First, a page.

GED Math Practice Questions: Probability

By Achim K. Krull, Dale E. Shuttleworth, Murray Shukyn

Probability basically tells you how often an event is likely to happen. For example, it’s very likely that you’ll encounter some probability questions on the GED Math test, so you should (probably) prepare for this.

The following practice questions are similar to what you’ll run into: first, you have to calculate the probability of drawing a certain card from a 52-card deck; then, you put on an epidemiologist’s hat and try to figure out the odds that a certain student is feeling under the weather during a class field trip.

Practice questions

  1. In drawing cards from a 52-card deck, any single card has an equal chance of being drawn. After six cards have been drawn and removed, what is the probability of drawing an ace of hearts if it has not yet been drawn?

    A. 1:50
    B. 1:48
    C. 1:46
    D. 1:44

    The next question is based on the following situation:
    Forty tenth grade social studies students are on a field trip, but many of the students don’t feel well. Ten students are healthy, but each of the remaining thirty has a sore throat, a stomach virus, or both.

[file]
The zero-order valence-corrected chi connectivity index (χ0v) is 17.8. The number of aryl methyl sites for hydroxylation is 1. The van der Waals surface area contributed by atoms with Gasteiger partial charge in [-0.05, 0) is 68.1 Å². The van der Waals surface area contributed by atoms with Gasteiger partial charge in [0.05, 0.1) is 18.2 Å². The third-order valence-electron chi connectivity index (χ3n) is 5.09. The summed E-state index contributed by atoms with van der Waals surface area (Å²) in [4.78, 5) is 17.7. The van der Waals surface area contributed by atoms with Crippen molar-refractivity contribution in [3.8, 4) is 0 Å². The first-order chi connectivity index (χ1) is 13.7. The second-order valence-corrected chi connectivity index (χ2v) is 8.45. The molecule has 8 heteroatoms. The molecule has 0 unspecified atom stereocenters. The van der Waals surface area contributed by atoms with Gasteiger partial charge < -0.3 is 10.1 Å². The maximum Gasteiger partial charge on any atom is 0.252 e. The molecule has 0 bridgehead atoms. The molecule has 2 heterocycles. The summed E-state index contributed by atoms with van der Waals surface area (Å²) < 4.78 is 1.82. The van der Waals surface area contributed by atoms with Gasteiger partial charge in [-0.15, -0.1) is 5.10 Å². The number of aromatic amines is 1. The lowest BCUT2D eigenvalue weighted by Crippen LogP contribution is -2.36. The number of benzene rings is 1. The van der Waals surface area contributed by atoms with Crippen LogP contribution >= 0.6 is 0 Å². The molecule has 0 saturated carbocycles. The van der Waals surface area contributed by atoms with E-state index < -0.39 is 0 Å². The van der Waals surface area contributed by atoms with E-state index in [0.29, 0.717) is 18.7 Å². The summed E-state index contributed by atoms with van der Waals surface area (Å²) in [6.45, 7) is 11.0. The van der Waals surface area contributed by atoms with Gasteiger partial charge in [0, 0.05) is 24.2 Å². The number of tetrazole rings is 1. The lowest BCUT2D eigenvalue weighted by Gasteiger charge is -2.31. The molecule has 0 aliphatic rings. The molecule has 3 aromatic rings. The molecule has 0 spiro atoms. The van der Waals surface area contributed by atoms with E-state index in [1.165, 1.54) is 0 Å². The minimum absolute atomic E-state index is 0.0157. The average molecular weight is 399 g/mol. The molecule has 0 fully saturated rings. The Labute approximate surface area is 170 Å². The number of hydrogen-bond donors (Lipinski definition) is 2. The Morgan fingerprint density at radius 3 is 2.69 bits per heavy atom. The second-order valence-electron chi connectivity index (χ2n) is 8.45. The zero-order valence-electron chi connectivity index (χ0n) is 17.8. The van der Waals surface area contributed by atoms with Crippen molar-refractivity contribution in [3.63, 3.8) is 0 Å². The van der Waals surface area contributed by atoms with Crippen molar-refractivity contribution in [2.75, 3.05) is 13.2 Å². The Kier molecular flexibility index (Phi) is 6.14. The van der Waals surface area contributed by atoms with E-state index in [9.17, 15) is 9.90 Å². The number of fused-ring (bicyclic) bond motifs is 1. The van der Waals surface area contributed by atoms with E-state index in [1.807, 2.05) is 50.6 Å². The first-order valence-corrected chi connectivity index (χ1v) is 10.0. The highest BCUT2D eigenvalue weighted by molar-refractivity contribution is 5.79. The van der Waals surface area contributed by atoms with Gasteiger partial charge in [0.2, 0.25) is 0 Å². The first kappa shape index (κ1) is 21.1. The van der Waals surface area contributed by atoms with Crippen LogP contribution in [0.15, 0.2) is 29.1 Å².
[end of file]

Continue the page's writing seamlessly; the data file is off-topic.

2. If a student is selected randomly from the whole group, what is the probability that he or she has a sore throat?

    A. .275
    B. .375
    C. .475
    D. .575

Answers and explanations

  1. The correct answer is Choice (C).

    You’re asked to figure out the probability of an event occurring. If you had an entire deck of 52 cards, the probability of drawing an ace of hearts would be 1:52. If you remove 6 cards and none of them is the ace of hearts, you may as well have a 46-card deck (52 – 6). The probability of drawing an ace of hearts from a 46-card deck is 1:46.

  2. The correct answer is Choice (B).

    To calculate the probability that a random student will have a sore throat, divide the number of students that have a sore throat by the total number of students.